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Tuesday, October 31, 2006

Myths about Indian Food

Food myths are part of every culture. Some are plain superstition: the idea that seafood, almonds and red meat have aphrodisiac properties is pure baloney.

It would be very funny too — were it not for the whales, tigers, sharks, rhinos and turtles nearly hunted to extinction for their "aphrodisiac" flesh.

Some food myths are dangerous because they have a smattering of truth in them. Here is an example: bitter gourd has a mild and transient blood sugar-lowering effect.

Here is another fact: most diabetics hate controlling their diet and taking insulin and drugs. This induces some diabetics to opt out of rational treatment altogether and substitute bitter gourd for treatment. Many diabetics have landed into diabetic ketoacidosis and mortuaries thanks to the bitter gourd cure.

Hot and cooling food


Another myth is regarding hot foods and cooling foods. There are no such things; despite all age-old notions it is to the contrary. Buttermilk is not "cooling". Neither is beer. Chillies do not produce "heat", at least not in any scientific sense of the term.

Chillies make you sweat because they induce pain and cause reflex dilatation of peripheral blood vessels and pumping of sweat. This is not equivalent to producing heat. If anything, the sweat cools the body.

For the same reason, alcohol does not warm you up. A brandy on a winter night might seem like the warmest thing in the world, but the effect is no different from the chilli effect: peripheral blood vessels dilate and cause the body to lose heat.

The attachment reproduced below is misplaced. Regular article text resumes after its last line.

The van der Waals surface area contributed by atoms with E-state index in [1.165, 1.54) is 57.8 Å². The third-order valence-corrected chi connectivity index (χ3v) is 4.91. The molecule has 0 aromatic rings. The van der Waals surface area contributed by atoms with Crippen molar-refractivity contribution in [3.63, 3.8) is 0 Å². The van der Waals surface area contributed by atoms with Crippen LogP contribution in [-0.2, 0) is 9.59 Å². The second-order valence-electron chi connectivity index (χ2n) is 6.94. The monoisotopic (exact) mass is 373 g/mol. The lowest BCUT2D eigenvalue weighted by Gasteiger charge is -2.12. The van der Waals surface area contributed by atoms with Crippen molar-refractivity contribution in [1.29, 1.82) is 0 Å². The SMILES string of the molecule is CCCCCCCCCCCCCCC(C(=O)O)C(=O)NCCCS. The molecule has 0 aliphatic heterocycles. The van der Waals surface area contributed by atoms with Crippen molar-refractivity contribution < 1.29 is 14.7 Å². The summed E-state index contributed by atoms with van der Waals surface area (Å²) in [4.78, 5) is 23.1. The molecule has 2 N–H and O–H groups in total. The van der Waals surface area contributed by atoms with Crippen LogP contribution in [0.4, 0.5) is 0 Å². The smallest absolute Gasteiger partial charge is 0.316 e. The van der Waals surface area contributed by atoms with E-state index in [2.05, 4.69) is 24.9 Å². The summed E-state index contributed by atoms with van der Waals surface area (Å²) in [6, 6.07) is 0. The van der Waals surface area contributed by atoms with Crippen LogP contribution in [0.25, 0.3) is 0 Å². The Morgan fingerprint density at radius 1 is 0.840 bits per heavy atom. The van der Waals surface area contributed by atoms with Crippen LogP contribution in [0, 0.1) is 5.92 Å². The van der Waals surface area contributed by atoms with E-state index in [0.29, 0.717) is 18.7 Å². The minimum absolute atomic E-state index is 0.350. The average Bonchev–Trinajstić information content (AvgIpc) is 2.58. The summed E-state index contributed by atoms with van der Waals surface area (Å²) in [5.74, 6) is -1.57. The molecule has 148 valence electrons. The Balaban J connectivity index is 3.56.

This is actually counterproductive to conserving body heat. Arctic explorers have died of hypothermia brought on by the drink.

Misconceptions about spice


Spicy foods cause ulcers. Not true. The intact lining of the stomach and intestines are impervious to pain and the acid produced by the stomach, and a bacterium called H.pylori is the most common cause of peptic ulcers. One landmark study involved injecting capsicum extract into the stomachs of volunteers - and even that did not cause ulcers.

If an ulcer has already disrupted the gut lining, then spicy food is not your friend. But that is a different issue altogether. After all, salt rubbed on wounds makes them smart, but that doesn't mean salt causes wounds.

Okra is not "brain food", limejuice will not burn fat and jowar is not more nutritious than wheat. Potatoes are not fattening, red meat will not make you more aggressive and there are no "spiritual" foods that help create a spiritual mindset.

Food myths are no different from astrology, myths about the universe, and dare I say it, religion. Believing is everything. But dying as a result of them isn't worth it.



Source: The Hindu

2 comments:

priya said...

Thaz so sweet and thanks for sharing the info'.

monifa said...

any idea why spinach is not recommended for dinner? or is that a myth too?